THA reviews report on abuse at children’s homes

The content originally appeared on: Trinidad and Tobago Newsday

Secretary of Health, Wellness and Social Protection Dr Faith BYisrael – THA

The Tobago House of Assembly (THA) is currently reviewing a report laid in Parliament alleging abuse at various children’s homes in TT.

The report was the result of a five-month investigation from a Cabinet-appointed team led by retired Appeal Court judge Justice Judith Jones and highlighted the inability of the Children’s Authority to protect some children from abuse.

Speaking to Newsday on Wednesday, THA Secretary of Health, Wellness and Social Protection Dr Faith BYisrael said: “We are currently reviewing the report.”

Minority Leader Kelvon Morris told Newsday he has not seen the report in detail.

According to the report, two of the three children’s homes in Tobago are licensed.

The three homes are the Community Residence, Division of Health, Wellness and Family Development Probation Hostel and Sylphil Home in Love. The latter is unlicensed.

In an interview with Newsday on Wednesday, Susan Phillips-Jack, owner and operator of the Sylphil Home in Love, Lambeau, said she did not see the report.

Minister in the Office of the Prime Minister Ayanna Webster-Roy –

The home, managed by Phillips-Jack and her husband, receives a stipend from the assembly. There are 12 children at the home, which caters to newborns up to 17 years old.

Phillips-Jack told Newsday revision classes with the children attending school take place every afternoon.

She said the children under her watch have become more like family.

“These children are here from small, and this is the kind of settings I like. My home is actually for children without parents, and when they come in big we does have real challenges – that is why we don’t want them big.

“So, at the end of the day, those that I have here from small, we are here with them like a regular family.”

The report said the risk of abuse, including of a sexual nature, was increased when children are placed in centres with poor or inadequate staffing.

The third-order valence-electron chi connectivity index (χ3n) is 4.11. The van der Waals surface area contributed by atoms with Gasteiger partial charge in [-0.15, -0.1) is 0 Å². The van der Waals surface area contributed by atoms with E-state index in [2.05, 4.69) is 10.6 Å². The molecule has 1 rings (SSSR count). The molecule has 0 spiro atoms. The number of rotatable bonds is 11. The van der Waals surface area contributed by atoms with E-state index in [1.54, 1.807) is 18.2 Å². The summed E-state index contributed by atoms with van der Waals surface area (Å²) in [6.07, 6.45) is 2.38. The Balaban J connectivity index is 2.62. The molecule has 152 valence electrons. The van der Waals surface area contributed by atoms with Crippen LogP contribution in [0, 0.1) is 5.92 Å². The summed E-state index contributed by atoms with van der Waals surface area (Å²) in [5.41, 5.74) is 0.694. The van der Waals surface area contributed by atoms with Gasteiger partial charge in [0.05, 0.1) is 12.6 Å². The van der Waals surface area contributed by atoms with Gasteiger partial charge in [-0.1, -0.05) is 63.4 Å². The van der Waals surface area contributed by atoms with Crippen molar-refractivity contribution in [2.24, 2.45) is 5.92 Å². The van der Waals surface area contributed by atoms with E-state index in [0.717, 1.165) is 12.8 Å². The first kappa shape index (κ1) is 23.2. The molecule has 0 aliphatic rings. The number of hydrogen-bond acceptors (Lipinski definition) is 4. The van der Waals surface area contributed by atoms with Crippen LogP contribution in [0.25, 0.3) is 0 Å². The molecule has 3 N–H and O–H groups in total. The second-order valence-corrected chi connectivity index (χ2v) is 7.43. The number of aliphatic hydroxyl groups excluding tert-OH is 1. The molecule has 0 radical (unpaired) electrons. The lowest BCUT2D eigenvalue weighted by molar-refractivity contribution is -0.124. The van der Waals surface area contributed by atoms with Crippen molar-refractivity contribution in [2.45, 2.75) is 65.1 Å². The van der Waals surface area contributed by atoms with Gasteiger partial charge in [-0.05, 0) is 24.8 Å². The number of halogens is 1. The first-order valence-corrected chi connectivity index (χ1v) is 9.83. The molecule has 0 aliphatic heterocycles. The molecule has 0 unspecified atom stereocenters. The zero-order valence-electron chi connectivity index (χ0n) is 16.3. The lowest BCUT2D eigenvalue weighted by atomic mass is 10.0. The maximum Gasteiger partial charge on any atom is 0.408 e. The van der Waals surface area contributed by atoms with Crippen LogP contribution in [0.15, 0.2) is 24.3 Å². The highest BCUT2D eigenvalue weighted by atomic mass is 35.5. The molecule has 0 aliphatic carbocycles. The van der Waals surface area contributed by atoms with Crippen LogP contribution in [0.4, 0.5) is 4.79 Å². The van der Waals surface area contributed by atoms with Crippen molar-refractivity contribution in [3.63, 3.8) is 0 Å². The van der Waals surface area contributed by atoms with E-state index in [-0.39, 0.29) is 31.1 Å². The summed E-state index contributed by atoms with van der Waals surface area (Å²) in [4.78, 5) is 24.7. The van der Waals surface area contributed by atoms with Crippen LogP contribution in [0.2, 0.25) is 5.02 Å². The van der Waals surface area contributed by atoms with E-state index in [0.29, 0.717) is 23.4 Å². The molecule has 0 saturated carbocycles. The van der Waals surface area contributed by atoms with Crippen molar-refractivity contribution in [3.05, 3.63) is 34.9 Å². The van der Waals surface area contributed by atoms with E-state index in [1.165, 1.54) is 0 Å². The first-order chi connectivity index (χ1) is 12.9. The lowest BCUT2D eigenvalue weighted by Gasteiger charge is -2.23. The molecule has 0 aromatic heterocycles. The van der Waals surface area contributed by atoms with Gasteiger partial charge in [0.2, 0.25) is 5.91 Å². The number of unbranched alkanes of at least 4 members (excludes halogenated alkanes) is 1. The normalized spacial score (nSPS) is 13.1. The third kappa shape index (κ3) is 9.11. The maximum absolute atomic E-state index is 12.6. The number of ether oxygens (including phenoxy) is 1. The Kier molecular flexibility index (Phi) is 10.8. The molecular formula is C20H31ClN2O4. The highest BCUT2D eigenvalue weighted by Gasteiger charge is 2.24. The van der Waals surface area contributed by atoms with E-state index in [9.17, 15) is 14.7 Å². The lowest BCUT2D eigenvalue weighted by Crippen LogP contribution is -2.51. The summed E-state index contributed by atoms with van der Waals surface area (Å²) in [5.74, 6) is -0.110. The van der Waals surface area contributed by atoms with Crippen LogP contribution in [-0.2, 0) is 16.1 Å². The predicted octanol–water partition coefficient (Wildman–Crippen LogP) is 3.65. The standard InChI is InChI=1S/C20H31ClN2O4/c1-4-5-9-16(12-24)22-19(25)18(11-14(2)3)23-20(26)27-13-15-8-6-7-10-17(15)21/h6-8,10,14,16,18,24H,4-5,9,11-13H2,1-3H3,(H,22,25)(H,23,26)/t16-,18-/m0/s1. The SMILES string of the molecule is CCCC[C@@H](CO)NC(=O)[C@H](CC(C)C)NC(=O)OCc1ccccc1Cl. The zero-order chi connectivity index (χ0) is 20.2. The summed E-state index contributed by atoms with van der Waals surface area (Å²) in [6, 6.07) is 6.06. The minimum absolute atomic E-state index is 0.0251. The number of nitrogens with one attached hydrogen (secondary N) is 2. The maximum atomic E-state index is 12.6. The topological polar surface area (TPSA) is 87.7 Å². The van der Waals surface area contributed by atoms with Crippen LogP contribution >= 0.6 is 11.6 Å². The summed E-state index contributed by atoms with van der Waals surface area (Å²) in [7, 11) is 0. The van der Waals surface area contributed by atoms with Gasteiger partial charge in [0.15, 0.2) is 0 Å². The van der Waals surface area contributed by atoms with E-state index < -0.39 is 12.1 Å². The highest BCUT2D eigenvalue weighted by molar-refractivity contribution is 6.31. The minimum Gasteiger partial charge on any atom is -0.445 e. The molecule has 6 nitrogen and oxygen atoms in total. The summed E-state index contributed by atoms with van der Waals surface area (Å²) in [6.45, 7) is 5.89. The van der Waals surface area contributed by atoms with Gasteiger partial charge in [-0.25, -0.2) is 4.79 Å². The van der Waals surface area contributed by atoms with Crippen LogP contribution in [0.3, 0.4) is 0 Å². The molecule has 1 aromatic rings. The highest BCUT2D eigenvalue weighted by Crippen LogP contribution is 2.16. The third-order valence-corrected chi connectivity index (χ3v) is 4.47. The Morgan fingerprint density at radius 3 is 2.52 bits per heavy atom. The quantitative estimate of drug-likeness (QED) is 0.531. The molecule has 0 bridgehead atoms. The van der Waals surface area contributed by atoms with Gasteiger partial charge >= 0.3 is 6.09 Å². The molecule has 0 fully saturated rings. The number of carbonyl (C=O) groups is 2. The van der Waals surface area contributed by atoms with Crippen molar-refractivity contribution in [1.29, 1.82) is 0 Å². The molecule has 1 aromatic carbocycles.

Phillips-Jack told Newsday physical abuse is not part of the disciplinary measures at her home.

She said she doesn’t believe in corporal punishment. “We don’t believe in beating.”

Her youngest resident is an 18-month-old girl.

“We have a naughty corner where the other big ones would stand in their naughty corner.”

Ayanna Webster-Roy, Minister in the Office of the Prime Minister with responsibility for gender and child affairs, at a function in Charlotteville on Sunday, said child abuse in Tobago is too high.

Discussing the report, she said, “I would have focused on abuse within our community residences and those facilities that care for children who are unfortunate to not be in their biological homes. I am highlighting this because when we look at stats, Tobago, even though the numbers appear to be small, our instances of child abuse are too high. Let us create a new mindset that adopts a zero-tolerance attitude towards violence…”

In a radio interview this week, she said closure of unlicensed homes was not an option as it would only exacerbate problems.

She said, “For some facilities, the lack of a licence may be for something infrastructural, instead of it not having the right staff-to-resident ratio or anything like that. For some of the facilities, it’s a matter of us trying to address certain infrastructural needs to meet certain codes and guidelines. We are working towards that.

“But the reality is, we have more children in need of placement than we have places.”

Last Sunday, a media release from the Office of the Prime Minister Gender and Child Affairs Division noted that several recommendations to improve the structure, efficiency and staffing would be implemented to tackle the allegations.

The recommendations included a redesign of the Children’s Authority, the development of clear standards for people interacting with children, the standardisation of critical reports at community residences, the maintenance of a caregiver-to-child ratio at these residences, training for security staff in dealing with children and the establishment of a children’s commissioner. The division said $126,081,715 will be allocated to expedite the projects required.

It also said a joint task force consisting of officials from the Division of Gender and Child Affairs, the Office of the Attorney General and Ministry of Legal Affairs, the Ministry of Social Development and Family Services, the Ministry of Youth Development and National Service, the Children’s Authority, the Tobago House of Assembly and two members of the investigation team will be included.

The task force was expected to hold its first meeting on Tuesday and will be expected to submit a completed work plan to the Cabinet within six weeks. This work plan will outline its plans on implementing the recommendations.